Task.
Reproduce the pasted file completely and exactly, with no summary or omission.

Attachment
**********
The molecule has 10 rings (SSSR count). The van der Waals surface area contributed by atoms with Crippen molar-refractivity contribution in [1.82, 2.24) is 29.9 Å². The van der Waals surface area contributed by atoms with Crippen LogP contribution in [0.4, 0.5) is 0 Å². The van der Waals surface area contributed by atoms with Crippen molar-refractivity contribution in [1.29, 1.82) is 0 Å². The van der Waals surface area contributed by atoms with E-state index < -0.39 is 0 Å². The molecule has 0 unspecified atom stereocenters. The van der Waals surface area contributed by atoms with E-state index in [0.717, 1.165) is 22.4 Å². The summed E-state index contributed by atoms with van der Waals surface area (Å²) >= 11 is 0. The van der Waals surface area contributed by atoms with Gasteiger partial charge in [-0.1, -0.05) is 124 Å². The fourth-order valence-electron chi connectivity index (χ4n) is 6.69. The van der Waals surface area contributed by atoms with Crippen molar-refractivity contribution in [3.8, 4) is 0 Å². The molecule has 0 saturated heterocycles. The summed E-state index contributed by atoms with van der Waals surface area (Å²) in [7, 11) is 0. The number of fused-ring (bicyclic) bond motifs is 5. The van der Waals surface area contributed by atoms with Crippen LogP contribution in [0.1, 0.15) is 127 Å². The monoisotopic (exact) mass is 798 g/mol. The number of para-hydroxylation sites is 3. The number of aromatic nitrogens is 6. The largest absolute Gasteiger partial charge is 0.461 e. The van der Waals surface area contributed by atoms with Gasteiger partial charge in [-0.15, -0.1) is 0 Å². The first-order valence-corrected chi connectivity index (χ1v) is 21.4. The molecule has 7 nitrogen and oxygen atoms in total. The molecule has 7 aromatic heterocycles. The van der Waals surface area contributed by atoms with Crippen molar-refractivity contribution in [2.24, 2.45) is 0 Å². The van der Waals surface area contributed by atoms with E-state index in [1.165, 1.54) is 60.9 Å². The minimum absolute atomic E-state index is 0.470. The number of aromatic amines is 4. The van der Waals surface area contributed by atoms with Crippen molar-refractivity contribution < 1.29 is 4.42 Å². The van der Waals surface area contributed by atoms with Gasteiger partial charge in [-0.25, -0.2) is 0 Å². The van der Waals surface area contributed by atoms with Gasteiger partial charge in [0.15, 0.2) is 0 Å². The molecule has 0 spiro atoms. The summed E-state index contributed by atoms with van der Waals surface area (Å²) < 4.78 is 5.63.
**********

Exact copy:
The molecule has 10 rings (SSSR count). The van der Waals surface area contributed by atoms with Crippen molar-refractivity contribution in [1.82, 2.24) is 29.9 Å². The van der Waals surface area contributed by atoms with Crippen LogP contribution in [0.4, 0.5) is 0 Å². The van der Waals surface area contributed by atoms with Crippen molar-refractivity contribution in [1.29, 1.82) is 0 Å². The van der Waals surface area contributed by atoms with E-state index < -0.39 is 0 Å². The molecule has 0 unspecified atom stereocenters. The van der Waals surface area contributed by atoms with E-state index in [0.717, 1.165) is 22.4 Å². The summed E-state index contributed by atoms with van der Waals surface area (Å²) >= 11 is 0. The van der Waals surface area contributed by atoms with Gasteiger partial charge in [-0.1, -0.05) is 124 Å². The fourth-order valence-electron chi connectivity index (χ4n) is 6.69. The van der Waals surface area contributed by atoms with Crippen molar-refractivity contribution in [3.8, 4) is 0 Å². The molecule has 0 saturated heterocycles. The summed E-state index contributed by atoms with van der Waals surface area (Å²) in [7, 11) is 0. The number of fused-ring (bicyclic) bond motifs is 5. The van der Waals surface area contributed by atoms with Crippen LogP contribution in [0.1, 0.15) is 127 Å². The monoisotopic (exact) mass is 798 g/mol. The number of para-hydroxylation sites is 3. The number of aromatic nitrogens is 6. The largest absolute Gasteiger partial charge is 0.461 e. The van der Waals surface area contributed by atoms with Gasteiger partial charge in [-0.15, -0.1) is 0 Å². The first-order valence-corrected chi connectivity index (χ1v) is 21.4. The molecule has 7 nitrogen and oxygen atoms in total. The molecule has 7 aromatic heterocycles. The van der Waals surface area contributed by atoms with Crippen molar-refractivity contribution in [2.24, 2.45) is 0 Å². The van der Waals surface area contributed by atoms with E-state index in [1.165, 1.54) is 60.9 Å². The minimum absolute atomic E-state index is 0.470. The number of aromatic amines is 4. The van der Waals surface area contributed by atoms with Crippen molar-refractivity contribution < 1.29 is 4.42 Å². The van der Waals surface area contributed by atoms with Gasteiger partial charge in [-0.25, -0.2) is 0 Å². The van der Waals surface area contributed by atoms with Gasteiger partial charge in [0.15, 0.2) is 0 Å². The molecule has 0 spiro atoms. The summed E-state index contributed by atoms with van der Waals surface area (Å²) < 4.78 is 5.63.